AHA issues new infective endocarditis guideline

April 25th, 2007

On April 19, 2007 the American Heart Association (AHA) published its updated recommendations for the prevention of infective endocarditis in heart patients scheduled to undergo dental procedures. The new guideline will significantly affect oral and maxillofacial surgery practice patterns and simplify the management of many patients.

Contrary to long-held beliefs, the AHA's review of more than 50 years of scientific literature revealed that there is no definitive evidence that the prophylactic use of antibiotics prior to dental procedures prevents infective endocarditis (IE). Given that all drugs carry risks and that the bacteria that cause IE might become resistant to antibiotics, AHA now recommends that prophylactic antibiotic use be reserved for those patients who would have the worst outcomes if IE were contracted, such as patients with artificial heart valves, a history of endocarditis, certain serious congenital heart conditions and heart transplant patients who develop a problem with a heart valve.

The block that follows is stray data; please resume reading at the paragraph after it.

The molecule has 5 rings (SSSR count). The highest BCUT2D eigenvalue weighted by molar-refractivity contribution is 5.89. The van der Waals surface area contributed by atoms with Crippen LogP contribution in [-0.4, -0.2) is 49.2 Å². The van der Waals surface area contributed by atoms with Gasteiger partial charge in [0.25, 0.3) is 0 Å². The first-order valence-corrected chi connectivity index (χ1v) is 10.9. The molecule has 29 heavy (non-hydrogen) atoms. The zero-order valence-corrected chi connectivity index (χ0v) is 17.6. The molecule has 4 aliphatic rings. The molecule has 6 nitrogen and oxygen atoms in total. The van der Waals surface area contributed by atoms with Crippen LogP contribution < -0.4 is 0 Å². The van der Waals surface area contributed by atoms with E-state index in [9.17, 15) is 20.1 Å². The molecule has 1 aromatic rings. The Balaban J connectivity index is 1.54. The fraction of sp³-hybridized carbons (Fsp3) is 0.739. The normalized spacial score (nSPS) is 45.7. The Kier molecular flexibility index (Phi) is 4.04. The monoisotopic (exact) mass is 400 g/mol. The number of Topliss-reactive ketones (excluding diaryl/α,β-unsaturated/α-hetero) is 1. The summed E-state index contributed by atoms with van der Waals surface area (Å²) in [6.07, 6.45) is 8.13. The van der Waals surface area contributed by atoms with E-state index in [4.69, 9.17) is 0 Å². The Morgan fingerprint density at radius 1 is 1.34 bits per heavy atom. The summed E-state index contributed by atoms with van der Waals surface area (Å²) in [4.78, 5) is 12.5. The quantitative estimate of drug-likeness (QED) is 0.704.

A group appointed by the AHA that included experts in infectious disease and cardiology and members representing the ADA developed the guideline. The guideline was endorsed by the Infectious Diseases Society of America and the Pediatric Infectious Diseases Society.

The complete text of the Guideline may be found on the ADA's Web site.